On one end of Commack High School’s gymnasium -- far removed from the chunks of hair scattered on the floor, buzzing shears and flashing cameras -- Donna Coane’s bright smile and bouncy, high-pitched laugh greeted volunteers and “shavees” during the St. Baldrick’s Foundation fundraiser last Friday, benefiting the fight against childhood cancer.
Coane checked people in and answered questions while sporting a button that said, “Let’s Conquer Kids’ Cancer.”
Five years ago, she was doing exactly that.
Coane, now 22, was in her junior year at Commack High School when she noticed that the skin around her right eye was starting to bulge. She got a CAT scan, and the next day, while sitting in her ninth-period class, the principal came in and asked her to come to the main office. There, she found her mother crying.
About two weeks later, Coane was officially diagnosed with alveolar rhabdomyosarcoma. According to the St. Baldrick's Foundation website, rhabdomyosarcoma is the most common soft tissue cancer in children. The disease affected much more than just her eye.
“That was going around my eyeball, in my sinus, in the lining of my brain, in my jaw, and down here in my neck,” Coane said. “Basically the whole right side of my face. So, we were all flabbergasted.”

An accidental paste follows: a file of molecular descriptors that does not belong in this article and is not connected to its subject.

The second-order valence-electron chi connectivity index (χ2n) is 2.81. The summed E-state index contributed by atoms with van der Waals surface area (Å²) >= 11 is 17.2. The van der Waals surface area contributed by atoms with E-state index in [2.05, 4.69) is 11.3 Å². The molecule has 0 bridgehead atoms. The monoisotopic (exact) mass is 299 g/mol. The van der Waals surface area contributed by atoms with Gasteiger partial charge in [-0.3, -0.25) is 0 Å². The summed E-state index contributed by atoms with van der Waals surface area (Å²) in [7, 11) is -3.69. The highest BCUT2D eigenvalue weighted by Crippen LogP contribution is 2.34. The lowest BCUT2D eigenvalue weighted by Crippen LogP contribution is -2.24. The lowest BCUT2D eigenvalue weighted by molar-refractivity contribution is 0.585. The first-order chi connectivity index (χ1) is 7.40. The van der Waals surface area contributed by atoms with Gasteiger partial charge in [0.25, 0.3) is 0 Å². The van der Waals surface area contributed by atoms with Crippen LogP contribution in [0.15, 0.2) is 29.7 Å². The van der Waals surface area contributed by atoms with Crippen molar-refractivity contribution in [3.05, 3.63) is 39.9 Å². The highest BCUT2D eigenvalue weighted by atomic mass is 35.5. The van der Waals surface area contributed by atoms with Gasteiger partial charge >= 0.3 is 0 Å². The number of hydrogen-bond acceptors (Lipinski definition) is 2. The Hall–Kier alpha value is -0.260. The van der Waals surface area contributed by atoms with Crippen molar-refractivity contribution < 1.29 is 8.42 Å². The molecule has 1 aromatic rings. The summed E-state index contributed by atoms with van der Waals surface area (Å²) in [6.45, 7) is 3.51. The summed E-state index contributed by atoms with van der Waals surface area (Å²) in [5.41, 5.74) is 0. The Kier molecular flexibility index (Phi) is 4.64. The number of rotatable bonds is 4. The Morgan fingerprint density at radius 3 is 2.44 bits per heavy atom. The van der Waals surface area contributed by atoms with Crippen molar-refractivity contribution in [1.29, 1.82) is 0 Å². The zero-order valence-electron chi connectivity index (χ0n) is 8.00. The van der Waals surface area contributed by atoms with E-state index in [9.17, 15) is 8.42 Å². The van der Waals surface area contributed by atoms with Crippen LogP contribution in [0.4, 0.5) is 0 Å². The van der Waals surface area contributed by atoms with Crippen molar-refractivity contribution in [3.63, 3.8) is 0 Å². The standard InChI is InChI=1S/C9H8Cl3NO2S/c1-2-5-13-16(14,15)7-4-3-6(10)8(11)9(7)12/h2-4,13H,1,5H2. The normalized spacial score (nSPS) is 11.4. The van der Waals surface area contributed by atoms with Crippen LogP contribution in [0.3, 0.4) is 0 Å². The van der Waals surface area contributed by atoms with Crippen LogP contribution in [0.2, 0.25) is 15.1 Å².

While undergoing in-patient chemotherapy at Stony Brook University Hospital, Coane looked to YouTube as a creative outlet and documented her experiences in a video blog. She also began to draw. Coane was in the pediatrics wing, surrounded by young children, so she penned doodles for them -- Tinker Bell and Mickey Mouse were popular requests -- along with creating tiny stuffed animals for the kids to squeeze while getting MRI exams.
After fighting cancer for a year-and-a-half, Coane returned to Commack for the final part of her senior year. She then attended SUNY New Paltz, studying art education, and currently is a substitute teacher in the Commack district. She often finds herself in the classroom where her life changed forever.
“Now I’m five years in remission,” she said. “And my doctors still can’t believe I got through it, because I was basically on death’s door. If I didn’t get treated right away, I would have passed away, unfortunately.”
Coane said it’s “tear-jerking” to see children getting their heads shaved at St. Baldrick’s who are young enough now to have been friends with the kids she knew in the hospital. Every so often while she’s teaching high schoolers, they’ll ask about what she was like as a Commack student, and Coane will tell them a bit about her journey.
“They realize then, ‘The person next to me could have cancer someday. I should really enjoy the moment and maybe help out before something does happen,’” she said. …“I tell them, ‘Make sure that you do something, especially with community service and helping out. You never know what could happen.’”